I originally wrote this in response to a debate about the idea of dismantling the US Department of Education, but I think it applies to libertarian anti-government sentiment in general.
Libertarians in general seem to forget that government is the only entity that has been specifically created to advocate for us against those who would otherwise dominate in their own interests.
Corporations certainly weren't created to advocate for us; the only reason they are beneficial at all is because the ones that aren't are killed off by market forces -- in an honest marketplace, that is, and the honesty of the marketplace depends on some form of government.
The reason government has become so abusive and negligent of late is not because government is inherently abusive and negligent, but because it has been co-opted by forces who want us to hate it so that we will dismantle it so they can do whatever they want.
That said... solving local problems by national fiat does cut both ways. When we become dependent on centralized control, we create dangerous concentrations of power. Powermongers sense these concentrations like sharks scenting blood. Any centralized control that we accept in our lives must be tempered by some kind of mechanism for overriding that control.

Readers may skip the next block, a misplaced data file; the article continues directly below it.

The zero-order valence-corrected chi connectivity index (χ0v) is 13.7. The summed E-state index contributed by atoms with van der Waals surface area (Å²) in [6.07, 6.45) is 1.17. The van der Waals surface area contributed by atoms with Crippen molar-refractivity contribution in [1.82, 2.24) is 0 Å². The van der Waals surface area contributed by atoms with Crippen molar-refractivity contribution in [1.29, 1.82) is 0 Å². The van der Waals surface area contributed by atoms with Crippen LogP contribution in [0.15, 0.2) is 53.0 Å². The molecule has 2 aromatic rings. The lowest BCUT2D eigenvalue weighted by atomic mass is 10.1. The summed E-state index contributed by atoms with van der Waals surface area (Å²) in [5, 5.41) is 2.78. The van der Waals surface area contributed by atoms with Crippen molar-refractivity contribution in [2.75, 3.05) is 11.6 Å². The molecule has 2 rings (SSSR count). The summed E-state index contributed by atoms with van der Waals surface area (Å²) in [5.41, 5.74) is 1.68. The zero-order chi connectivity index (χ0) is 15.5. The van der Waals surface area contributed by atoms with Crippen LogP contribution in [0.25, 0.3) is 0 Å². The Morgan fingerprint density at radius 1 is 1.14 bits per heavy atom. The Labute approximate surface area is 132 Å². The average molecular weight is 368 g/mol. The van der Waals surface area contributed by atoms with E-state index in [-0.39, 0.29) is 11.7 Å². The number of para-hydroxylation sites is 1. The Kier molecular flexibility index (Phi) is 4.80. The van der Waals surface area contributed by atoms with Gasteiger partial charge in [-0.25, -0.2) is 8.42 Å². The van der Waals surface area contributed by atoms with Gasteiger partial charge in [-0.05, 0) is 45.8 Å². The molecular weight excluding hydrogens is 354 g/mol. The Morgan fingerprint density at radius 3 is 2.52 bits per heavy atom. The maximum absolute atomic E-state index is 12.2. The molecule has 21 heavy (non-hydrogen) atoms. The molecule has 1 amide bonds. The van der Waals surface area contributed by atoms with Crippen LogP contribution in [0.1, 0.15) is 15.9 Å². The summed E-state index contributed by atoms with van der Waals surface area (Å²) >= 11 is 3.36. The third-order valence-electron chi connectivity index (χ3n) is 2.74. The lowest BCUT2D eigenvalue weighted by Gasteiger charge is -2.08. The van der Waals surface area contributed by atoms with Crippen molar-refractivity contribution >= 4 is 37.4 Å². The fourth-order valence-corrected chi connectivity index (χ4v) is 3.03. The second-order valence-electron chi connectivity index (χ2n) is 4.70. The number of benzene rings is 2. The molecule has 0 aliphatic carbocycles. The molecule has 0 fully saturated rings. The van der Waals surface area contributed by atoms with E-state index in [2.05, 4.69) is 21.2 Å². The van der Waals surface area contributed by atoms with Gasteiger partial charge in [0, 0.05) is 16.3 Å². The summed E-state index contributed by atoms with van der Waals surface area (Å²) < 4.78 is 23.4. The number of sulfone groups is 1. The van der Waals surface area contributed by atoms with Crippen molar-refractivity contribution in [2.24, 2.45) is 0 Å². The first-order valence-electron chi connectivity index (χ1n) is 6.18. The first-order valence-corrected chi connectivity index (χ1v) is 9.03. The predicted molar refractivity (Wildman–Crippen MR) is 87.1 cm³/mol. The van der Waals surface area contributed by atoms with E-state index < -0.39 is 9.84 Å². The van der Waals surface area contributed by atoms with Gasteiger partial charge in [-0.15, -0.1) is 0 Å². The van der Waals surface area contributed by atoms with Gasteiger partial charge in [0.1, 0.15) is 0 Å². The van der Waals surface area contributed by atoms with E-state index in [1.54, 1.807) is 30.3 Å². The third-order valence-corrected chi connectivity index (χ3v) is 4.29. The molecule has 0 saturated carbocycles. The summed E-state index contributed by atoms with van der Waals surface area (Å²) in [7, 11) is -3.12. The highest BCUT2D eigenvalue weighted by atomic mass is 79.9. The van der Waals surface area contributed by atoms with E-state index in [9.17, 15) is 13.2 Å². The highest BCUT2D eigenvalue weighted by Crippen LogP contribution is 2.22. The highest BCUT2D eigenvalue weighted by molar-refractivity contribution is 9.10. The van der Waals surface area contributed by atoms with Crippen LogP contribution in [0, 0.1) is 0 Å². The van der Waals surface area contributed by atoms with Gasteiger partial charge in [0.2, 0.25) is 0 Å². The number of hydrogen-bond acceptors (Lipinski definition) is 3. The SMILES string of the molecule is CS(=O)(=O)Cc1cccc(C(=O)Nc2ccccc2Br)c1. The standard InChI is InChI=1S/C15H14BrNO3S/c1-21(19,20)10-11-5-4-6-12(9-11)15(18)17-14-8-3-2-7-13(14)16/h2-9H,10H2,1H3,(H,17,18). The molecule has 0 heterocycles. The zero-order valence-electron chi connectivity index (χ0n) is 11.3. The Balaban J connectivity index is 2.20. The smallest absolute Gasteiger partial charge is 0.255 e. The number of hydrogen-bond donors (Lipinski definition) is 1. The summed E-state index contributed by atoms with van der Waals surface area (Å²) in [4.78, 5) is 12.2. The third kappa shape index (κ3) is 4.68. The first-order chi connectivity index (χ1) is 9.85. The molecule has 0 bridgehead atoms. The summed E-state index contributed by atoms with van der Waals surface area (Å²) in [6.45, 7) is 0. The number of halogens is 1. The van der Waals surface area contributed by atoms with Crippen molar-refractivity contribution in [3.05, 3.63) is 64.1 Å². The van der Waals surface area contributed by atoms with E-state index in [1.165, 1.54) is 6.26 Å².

This is a truly difficult problem. How do we create a governance mechanism that both enforces desirable ideas such as "free and equal education regardless of fillintheblank" (which only a few people disagree with, for reasons that do not withstand scrutiny) without also enforcing really bad ideas that almost nobody likes ("No Child Left Behind" comes to mind)?
In any case, that's what we should be debating about -- how the system should work, not whether to get rid of it. If the car needs a valve job, we might talk about rebuilding the engine versus getting a new car, or possibly biking to work or taking the bus -- but we're not just going to walk away from the problem, call that a solution, and expect to still get a paycheck.
See also: government